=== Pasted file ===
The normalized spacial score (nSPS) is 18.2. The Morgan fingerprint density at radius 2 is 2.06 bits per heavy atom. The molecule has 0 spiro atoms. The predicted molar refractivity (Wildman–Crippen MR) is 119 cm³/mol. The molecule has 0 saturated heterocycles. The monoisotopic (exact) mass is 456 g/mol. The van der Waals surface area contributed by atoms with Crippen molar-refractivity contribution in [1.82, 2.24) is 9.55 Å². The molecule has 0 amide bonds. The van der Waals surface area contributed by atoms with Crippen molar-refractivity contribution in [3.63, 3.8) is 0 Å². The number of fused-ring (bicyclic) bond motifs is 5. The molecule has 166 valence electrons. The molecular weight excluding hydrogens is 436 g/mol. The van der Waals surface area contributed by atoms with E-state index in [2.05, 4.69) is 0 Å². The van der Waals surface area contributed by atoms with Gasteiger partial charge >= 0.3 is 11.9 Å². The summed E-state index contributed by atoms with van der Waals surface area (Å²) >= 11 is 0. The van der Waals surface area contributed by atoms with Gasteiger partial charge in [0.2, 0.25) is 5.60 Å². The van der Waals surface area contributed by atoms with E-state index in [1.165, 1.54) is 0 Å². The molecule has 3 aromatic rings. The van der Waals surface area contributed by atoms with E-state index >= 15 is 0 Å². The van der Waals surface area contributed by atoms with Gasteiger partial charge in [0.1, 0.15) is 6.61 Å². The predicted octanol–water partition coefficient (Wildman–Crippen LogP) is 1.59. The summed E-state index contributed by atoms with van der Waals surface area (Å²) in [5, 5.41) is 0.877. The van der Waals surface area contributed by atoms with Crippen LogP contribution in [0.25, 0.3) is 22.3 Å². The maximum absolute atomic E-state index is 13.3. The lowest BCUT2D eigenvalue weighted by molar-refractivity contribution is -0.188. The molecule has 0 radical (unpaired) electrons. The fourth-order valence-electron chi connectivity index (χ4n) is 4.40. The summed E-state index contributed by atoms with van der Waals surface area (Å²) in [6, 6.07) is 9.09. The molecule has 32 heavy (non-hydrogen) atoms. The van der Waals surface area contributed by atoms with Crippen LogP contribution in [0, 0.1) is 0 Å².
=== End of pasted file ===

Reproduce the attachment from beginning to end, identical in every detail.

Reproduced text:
The normalized spacial score (nSPS) is 18.2. The Morgan fingerprint density at radius 2 is 2.06 bits per heavy atom. The molecule has 0 spiro atoms. The predicted molar refractivity (Wildman–Crippen MR) is 119 cm³/mol. The molecule has 0 saturated heterocycles. The monoisotopic (exact) mass is 456 g/mol. The van der Waals surface area contributed by atoms with Crippen molar-refractivity contribution in [1.82, 2.24) is 9.55 Å². The molecule has 0 amide bonds. The van der Waals surface area contributed by atoms with Crippen molar-refractivity contribution in [3.63, 3.8) is 0 Å². The number of fused-ring (bicyclic) bond motifs is 5. The molecule has 166 valence electrons. The molecular weight excluding hydrogens is 436 g/mol. The van der Waals surface area contributed by atoms with E-state index in [2.05, 4.69) is 0 Å². The van der Waals surface area contributed by atoms with Gasteiger partial charge >= 0.3 is 11.9 Å². The summed E-state index contributed by atoms with van der Waals surface area (Å²) >= 11 is 0. The van der Waals surface area contributed by atoms with Gasteiger partial charge in [0.2, 0.25) is 5.60 Å². The van der Waals surface area contributed by atoms with E-state index in [1.165, 1.54) is 0 Å². The molecule has 3 aromatic rings. The van der Waals surface area contributed by atoms with E-state index >= 15 is 0 Å². The van der Waals surface area contributed by atoms with Gasteiger partial charge in [0.1, 0.15) is 6.61 Å². The predicted octanol–water partition coefficient (Wildman–Crippen LogP) is 1.59. The summed E-state index contributed by atoms with van der Waals surface area (Å²) in [5, 5.41) is 0.877. The van der Waals surface area contributed by atoms with Crippen LogP contribution in [0.25, 0.3) is 22.3 Å². The maximum absolute atomic E-state index is 13.3. The lowest BCUT2D eigenvalue weighted by molar-refractivity contribution is -0.188. The molecule has 0 radical (unpaired) electrons. The fourth-order valence-electron chi connectivity index (χ4n) is 4.40. The summed E-state index contributed by atoms with van der Waals surface area (Å²) in [6, 6.07) is 9.09. The molecule has 32 heavy (non-hydrogen) atoms. The van der Waals surface area contributed by atoms with Crippen LogP contribution in [0, 0.1) is 0 Å².